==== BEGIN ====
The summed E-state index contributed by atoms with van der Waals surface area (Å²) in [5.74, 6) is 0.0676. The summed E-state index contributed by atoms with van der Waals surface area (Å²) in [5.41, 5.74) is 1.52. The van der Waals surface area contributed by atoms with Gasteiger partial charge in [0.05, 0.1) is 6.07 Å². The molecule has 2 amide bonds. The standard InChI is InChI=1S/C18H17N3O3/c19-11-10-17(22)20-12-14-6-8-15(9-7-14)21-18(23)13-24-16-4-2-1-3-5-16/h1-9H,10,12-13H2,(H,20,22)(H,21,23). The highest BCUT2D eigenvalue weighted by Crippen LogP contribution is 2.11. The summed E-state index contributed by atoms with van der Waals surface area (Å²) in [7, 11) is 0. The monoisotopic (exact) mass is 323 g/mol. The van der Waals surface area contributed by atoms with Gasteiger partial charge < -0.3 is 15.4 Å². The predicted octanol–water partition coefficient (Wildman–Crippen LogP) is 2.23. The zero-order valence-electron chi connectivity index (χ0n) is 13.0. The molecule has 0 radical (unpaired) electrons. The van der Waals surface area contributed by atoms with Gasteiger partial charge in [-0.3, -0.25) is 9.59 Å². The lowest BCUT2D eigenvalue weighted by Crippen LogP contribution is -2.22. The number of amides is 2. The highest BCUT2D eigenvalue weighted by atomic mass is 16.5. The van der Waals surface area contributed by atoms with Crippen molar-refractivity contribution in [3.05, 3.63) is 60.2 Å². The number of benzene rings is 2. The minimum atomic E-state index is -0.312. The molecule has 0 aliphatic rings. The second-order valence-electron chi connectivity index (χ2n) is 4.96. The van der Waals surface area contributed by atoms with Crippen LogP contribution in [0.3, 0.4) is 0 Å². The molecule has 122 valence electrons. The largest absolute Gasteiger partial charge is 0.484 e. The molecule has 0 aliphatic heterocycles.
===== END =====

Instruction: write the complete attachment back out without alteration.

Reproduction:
The summed E-state index contributed by atoms with van der Waals surface area (Å²) in [5.74, 6) is 0.0676. The summed E-state index contributed by atoms with van der Waals surface area (Å²) in [5.41, 5.74) is 1.52. The van der Waals surface area contributed by atoms with Gasteiger partial charge in [0.05, 0.1) is 6.07 Å². The molecule has 2 amide bonds. The standard InChI is InChI=1S/C18H17N3O3/c19-11-10-17(22)20-12-14-6-8-15(9-7-14)21-18(23)13-24-16-4-2-1-3-5-16/h1-9H,10,12-13H2,(H,20,22)(H,21,23). The highest BCUT2D eigenvalue weighted by Crippen LogP contribution is 2.11. The summed E-state index contributed by atoms with van der Waals surface area (Å²) in [7, 11) is 0. The monoisotopic (exact) mass is 323 g/mol. The van der Waals surface area contributed by atoms with Gasteiger partial charge < -0.3 is 15.4 Å². The predicted octanol–water partition coefficient (Wildman–Crippen LogP) is 2.23. The zero-order valence-electron chi connectivity index (χ0n) is 13.0. The molecule has 0 radical (unpaired) electrons. The van der Waals surface area contributed by atoms with Gasteiger partial charge in [-0.3, -0.25) is 9.59 Å². The lowest BCUT2D eigenvalue weighted by Crippen LogP contribution is -2.22. The number of amides is 2. The highest BCUT2D eigenvalue weighted by atomic mass is 16.5. The van der Waals surface area contributed by atoms with Crippen molar-refractivity contribution in [3.05, 3.63) is 60.2 Å². The number of benzene rings is 2. The minimum atomic E-state index is -0.312. The molecule has 0 aliphatic rings. The second-order valence-electron chi connectivity index (χ2n) is 4.96. The van der Waals surface area contributed by atoms with Crippen LogP contribution in [0.3, 0.4) is 0 Å². The molecule has 122 valence electrons. The largest absolute Gasteiger partial charge is 0.484 e. The molecule has 0 aliphatic heterocycles.